<p dir="ltr">Resembling a fiery blue marble, the sun is captured in this dramatic extreme-ultraviolet-light image by NASA's STEREO spacecraft on September 27.</p><p dir="ltr">While the sun is at its maximum level of activity on its 11-year sunspot cycle, its surface the past month appears strangely quiet, with few solar storms and nearly no brighter active regions.</p><p dir="ltr">Astronomers theorize that this solar cycle's maximum may in fact be a double peak and that we are between peaks now. They also think that both sunspot and storm activity may pick up later this fall or in the winter early next year.</p><p dir="ltr"><em>—Andrew Fazekas</em></p>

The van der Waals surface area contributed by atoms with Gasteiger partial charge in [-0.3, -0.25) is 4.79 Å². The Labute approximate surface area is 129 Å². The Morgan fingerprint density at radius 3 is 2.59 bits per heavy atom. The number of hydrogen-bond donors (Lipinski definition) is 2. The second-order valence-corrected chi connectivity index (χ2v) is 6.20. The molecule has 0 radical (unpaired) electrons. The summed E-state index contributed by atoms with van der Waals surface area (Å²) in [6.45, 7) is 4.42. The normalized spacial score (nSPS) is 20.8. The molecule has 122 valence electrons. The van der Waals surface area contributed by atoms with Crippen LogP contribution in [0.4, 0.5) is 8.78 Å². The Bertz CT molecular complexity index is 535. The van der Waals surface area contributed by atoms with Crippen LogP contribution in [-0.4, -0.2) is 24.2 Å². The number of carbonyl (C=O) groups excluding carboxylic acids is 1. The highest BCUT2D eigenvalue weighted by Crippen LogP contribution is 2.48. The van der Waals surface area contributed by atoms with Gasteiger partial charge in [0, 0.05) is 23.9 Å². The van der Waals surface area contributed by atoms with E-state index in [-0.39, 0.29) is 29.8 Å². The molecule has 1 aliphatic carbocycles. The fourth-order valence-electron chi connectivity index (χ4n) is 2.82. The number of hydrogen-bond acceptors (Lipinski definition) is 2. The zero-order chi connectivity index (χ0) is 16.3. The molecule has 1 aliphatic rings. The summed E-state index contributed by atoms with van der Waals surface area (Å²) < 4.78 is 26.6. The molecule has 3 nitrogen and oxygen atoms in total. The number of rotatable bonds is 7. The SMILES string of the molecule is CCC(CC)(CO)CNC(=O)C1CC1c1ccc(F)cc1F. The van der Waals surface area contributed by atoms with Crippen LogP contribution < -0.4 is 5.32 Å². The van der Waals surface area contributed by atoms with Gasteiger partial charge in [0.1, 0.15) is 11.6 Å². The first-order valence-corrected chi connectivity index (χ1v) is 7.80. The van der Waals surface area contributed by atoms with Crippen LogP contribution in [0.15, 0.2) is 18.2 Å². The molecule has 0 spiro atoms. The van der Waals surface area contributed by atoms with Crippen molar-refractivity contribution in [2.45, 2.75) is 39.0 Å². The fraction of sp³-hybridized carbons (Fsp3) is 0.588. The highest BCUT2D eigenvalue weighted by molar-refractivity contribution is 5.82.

Blue Fire

Resembling a fiery blue marble, the sun is captured in this dramatic extreme-ultraviolet-light image by NASA's STEREO spacecraft on September 27.

While the sun is at its maximum level of activity on its 11-year sunspot cycle, its surface the past month appears strangely quiet, with few solar storms and nearly no brighter active regions.

Astronomers theorize that this solar cycle's maximum may in fact be a double peak and that we are between peaks now. They also think that both sunspot and storm activity may pick up later this fall or in the winter early next year.

—Andrew Fazekas

Image courtesy STEREO/ESA/NASA

Best Space Photos of the Week: Blue Fire, Raindrop Dunes

A solar display and northern lights are seen this week, along with other sky-watching delights.

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